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Gruner AG to Introduce the 48 V Battery for the Electric Market

Gruner AG to Introduce the 48 V Battery for the Electric Market

Gruner AG is presenting a new generation of its 48 V relay at this year’s Battery Show Europe, which now interrupts short-circuit currents of up to 5 kA, withstands currents of up to 8 kA, and has a significantly increased shock resistance of 150 G. In addition, the relay has been equipped with an NTC as a temperature monitoring module, which can be used to check the functional status in the battery management system (BMS). B-samples of a smaller relay size will also be presented for the first time at the fair.

“The biggest challenge with an on-board power supply of 48 V battery is to safely separate the potential in the event of a malfunction or crash,” explains Robert Frank, Key Account Manager at Gruner AG. “Galvanic isolation in the load circuit is absolutely necessary, because as in the 400 V range, switching arcs also pose a problem in the 48 V on-board network.”

Due to the high electrical potential, an arc fault can be maintained here – in contrast to the 12 V range – and lead to damage in the vehicle. For this reason, Gruner had already developed a mechanical relay in 2015 that guarantees galvanic isolation and reliably extinguishes switching arcs of up to 3 kA. In the meantime, the requirements for the current load have increased significantly.

“More and more 48 V applications and consumers have been added to vehicles – including, for example, energy-intensive comfort and safety as well as starter generator functions that enable sailing operation, so-called coasting,” says Frank. “In fault conditions, short circuits of 5 to 8 kA can now occur.”

High short-circuit strength and shock resistance

The relay specialist Gruner has therefore developed a new model, the type 852, which is designed for continuous currents of up to 200 A and ensures a particularly high short-circuit resistance: if, for example, a very high current flows for a short time, a special contact arrangement ensures that the relay does not open unintentionally. It can safely disconnect up to 5 kA and withstand high short-circuit currents of 8 kA.

Since the cut-off relay must remain closed in the defined switching position in the event of impacts in regular road traffic, including crashes, it also has a high shock resistance. In the revised model, it was increased from the original 60 to 150 G through a change in the design. For this purpose, a separation was made between the drive and contact system: “We designed an axle system with a firmly mounted bell crank,” says Frank. This allows the drive and contact system to work in isolation from each other, which minimizes the sensitivity of the relay to mechanical shocks.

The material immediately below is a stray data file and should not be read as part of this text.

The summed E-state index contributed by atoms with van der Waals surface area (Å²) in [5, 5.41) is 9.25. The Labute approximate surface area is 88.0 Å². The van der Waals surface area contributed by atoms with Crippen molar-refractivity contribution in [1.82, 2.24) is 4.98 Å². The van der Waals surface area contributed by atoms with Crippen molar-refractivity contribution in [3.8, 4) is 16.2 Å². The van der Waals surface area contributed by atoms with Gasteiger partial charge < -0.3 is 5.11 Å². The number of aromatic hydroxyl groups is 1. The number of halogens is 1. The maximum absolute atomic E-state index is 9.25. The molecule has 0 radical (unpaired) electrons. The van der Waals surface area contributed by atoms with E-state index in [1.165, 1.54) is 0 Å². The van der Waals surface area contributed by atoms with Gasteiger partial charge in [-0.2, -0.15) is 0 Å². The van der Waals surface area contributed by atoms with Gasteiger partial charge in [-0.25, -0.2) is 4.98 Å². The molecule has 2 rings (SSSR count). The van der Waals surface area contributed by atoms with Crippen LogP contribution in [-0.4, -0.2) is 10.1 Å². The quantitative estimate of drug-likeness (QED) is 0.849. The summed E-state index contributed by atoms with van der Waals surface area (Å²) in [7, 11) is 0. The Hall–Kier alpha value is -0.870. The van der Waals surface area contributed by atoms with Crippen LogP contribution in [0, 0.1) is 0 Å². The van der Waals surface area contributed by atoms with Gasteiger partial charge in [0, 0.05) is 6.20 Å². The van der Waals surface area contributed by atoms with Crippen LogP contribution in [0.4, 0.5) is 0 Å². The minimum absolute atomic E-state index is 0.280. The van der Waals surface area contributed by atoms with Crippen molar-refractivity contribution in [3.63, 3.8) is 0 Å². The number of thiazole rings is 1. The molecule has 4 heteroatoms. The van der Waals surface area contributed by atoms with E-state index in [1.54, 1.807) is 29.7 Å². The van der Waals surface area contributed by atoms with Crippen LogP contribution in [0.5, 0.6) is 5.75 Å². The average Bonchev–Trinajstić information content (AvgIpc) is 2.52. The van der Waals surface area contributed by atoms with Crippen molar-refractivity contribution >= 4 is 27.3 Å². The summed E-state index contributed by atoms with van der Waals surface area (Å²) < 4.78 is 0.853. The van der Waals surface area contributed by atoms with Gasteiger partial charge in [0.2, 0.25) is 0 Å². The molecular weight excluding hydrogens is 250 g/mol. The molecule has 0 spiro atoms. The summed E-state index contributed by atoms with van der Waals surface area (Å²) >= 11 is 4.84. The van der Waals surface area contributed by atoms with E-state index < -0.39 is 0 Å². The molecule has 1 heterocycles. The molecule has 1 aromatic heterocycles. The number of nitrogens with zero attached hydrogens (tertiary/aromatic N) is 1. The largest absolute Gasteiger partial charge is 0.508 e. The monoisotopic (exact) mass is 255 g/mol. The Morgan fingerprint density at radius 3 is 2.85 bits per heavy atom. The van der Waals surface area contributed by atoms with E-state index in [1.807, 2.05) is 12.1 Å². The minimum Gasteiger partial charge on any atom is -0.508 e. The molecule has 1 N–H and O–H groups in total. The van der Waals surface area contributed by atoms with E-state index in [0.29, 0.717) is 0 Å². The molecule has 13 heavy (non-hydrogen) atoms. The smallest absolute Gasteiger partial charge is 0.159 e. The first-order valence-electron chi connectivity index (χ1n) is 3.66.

Integrated NTC temperature sensor indicates functional status

Gruner has also added sensor functions to the relay: it has been equipped with an NTC resistor that functions as a temperature monitoring module and allows the functional status of the relay to be displayed in the BMS. Another special feature of the 852 relay is that it has a plug-in system with a slightly larger plug, whose integration is done via a printed circuit board.

“Currently, only the NTC is accommodated on this PCB, but optionally, control electronics can also be integrated here,” says Frank. Such a control via pulse width modulation (PWM) is particularly useful for the monostable relays preferred in the automotive industry. This is because the drive power of the relay – 60 W in the case of the 852 – can be considerably reduced by means of signal modulation via an economizer circuit. This minimizes power loss and coil heating accordingly.

Inverse contact scanning option

Furthermore, the contact position of the relay can be checked: By means of sensor query, it can be detected whether the relay is currently open or closed. The diagnostic signal can be tapped directly at the load connections of the contact module and evaluated via the BMS, and the respective switching position can be detected. 

At the Battery Show Europe 2022 in Stuttgart, in addition to the 12 VDC isolating relays, the battery isolating relays for 48 VDC will also be exhibited, alongside the 48 V battery. The 852 relay, which is to be launched in variants with other coil voltages in the future, will also be presented to the public. The first development samples of a smaller size as an isolating relay for continuous currents up to 150 A for 48 VDC will also be displayed. In addition, the relay 800 will be exhibited as an isolating switch for wallbox applications. For initial discussions and specific enquiries about all models, the Gruner team is available in hall 10 at booth C61.

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